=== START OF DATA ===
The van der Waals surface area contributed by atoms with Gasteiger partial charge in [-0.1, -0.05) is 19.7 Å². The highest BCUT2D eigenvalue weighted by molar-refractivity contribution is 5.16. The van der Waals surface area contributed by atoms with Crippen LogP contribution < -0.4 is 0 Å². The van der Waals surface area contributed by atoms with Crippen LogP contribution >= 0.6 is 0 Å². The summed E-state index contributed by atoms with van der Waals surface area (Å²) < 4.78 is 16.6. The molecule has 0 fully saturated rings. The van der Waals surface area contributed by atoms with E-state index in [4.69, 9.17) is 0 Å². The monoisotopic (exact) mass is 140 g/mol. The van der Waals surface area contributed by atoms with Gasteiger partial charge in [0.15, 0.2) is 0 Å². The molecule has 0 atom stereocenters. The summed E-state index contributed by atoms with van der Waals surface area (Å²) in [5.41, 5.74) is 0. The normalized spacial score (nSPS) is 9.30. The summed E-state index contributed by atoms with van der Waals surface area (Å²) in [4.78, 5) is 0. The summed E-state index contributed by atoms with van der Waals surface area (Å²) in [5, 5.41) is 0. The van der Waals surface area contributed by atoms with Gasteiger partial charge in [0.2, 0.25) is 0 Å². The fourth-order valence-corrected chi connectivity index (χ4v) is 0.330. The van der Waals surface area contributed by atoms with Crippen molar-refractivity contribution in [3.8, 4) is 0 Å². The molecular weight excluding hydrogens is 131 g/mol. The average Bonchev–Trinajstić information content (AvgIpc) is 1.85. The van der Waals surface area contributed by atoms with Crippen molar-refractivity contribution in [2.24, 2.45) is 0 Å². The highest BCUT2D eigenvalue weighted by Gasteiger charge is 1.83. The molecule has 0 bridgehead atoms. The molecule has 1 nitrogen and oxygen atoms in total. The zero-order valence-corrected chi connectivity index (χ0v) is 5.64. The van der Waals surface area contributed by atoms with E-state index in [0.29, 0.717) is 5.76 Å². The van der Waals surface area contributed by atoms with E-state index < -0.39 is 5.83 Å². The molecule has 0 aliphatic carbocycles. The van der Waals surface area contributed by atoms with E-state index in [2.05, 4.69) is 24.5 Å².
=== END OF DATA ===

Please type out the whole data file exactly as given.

The van der Waals surface area contributed by atoms with Gasteiger partial charge in [-0.1, -0.05) is 19.7 Å². The highest BCUT2D eigenvalue weighted by molar-refractivity contribution is 5.16. The van der Waals surface area contributed by atoms with Crippen LogP contribution < -0.4 is 0 Å². The van der Waals surface area contributed by atoms with Crippen LogP contribution >= 0.6 is 0 Å². The summed E-state index contributed by atoms with van der Waals surface area (Å²) < 4.78 is 16.6. The molecule has 0 fully saturated rings. The van der Waals surface area contributed by atoms with E-state index in [4.69, 9.17) is 0 Å². The monoisotopic (exact) mass is 140 g/mol. The van der Waals surface area contributed by atoms with Gasteiger partial charge in [0.15, 0.2) is 0 Å². The molecule has 0 atom stereocenters. The summed E-state index contributed by atoms with van der Waals surface area (Å²) in [5.41, 5.74) is 0. The normalized spacial score (nSPS) is 9.30. The summed E-state index contributed by atoms with van der Waals surface area (Å²) in [4.78, 5) is 0. The summed E-state index contributed by atoms with van der Waals surface area (Å²) in [5, 5.41) is 0. The van der Waals surface area contributed by atoms with Gasteiger partial charge in [0.2, 0.25) is 0 Å². The fourth-order valence-corrected chi connectivity index (χ4v) is 0.330. The van der Waals surface area contributed by atoms with Crippen molar-refractivity contribution in [3.8, 4) is 0 Å². The molecular weight excluding hydrogens is 131 g/mol. The average Bonchev–Trinajstić information content (AvgIpc) is 1.85. The van der Waals surface area contributed by atoms with Crippen molar-refractivity contribution in [2.24, 2.45) is 0 Å². The highest BCUT2D eigenvalue weighted by Gasteiger charge is 1.83. The molecule has 0 bridgehead atoms. The molecule has 1 nitrogen and oxygen atoms in total. The zero-order valence-corrected chi connectivity index (χ0v) is 5.64. The van der Waals surface area contributed by atoms with E-state index in [0.29, 0.717) is 5.76 Å². The van der Waals surface area contributed by atoms with E-state index < -0.39 is 5.83 Å². The molecule has 0 aliphatic carbocycles. The van der Waals surface area contributed by atoms with E-state index in [2.05, 4.69) is 24.5 Å².